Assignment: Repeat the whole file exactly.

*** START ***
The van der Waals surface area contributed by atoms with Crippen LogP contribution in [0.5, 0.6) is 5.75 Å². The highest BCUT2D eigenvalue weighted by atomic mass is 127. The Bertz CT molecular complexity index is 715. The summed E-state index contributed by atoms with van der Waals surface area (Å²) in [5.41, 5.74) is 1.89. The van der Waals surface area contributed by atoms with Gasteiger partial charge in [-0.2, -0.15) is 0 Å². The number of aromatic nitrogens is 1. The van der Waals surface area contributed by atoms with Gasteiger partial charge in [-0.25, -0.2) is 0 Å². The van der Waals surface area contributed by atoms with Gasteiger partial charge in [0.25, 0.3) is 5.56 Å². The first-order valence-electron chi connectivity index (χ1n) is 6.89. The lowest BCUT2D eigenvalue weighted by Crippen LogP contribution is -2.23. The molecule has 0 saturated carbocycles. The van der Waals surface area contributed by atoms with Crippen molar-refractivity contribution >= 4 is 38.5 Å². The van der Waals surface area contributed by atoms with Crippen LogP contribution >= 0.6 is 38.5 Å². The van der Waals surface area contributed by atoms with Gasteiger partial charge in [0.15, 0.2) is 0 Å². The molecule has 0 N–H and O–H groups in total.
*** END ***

The van der Waals surface area contributed by atoms with Crippen LogP contribution in [0.5, 0.6) is 5.75 Å². The highest BCUT2D eigenvalue weighted by atomic mass is 127. The Bertz CT molecular complexity index is 715. The summed E-state index contributed by atoms with van der Waals surface area (Å²) in [5.41, 5.74) is 1.89. The van der Waals surface area contributed by atoms with Gasteiger partial charge in [-0.2, -0.15) is 0 Å². The number of aromatic nitrogens is 1. The van der Waals surface area contributed by atoms with Gasteiger partial charge in [-0.25, -0.2) is 0 Å². The van der Waals surface area contributed by atoms with Gasteiger partial charge in [0.25, 0.3) is 5.56 Å². The first-order valence-electron chi connectivity index (χ1n) is 6.89. The lowest BCUT2D eigenvalue weighted by Crippen LogP contribution is -2.23. The molecule has 0 saturated carbocycles. The van der Waals surface area contributed by atoms with Crippen molar-refractivity contribution >= 4 is 38.5 Å². The van der Waals surface area contributed by atoms with Crippen LogP contribution >= 0.6 is 38.5 Å². The van der Waals surface area contributed by atoms with Gasteiger partial charge in [0.15, 0.2) is 0 Å². The molecule has 0 N–H and O–H groups in total.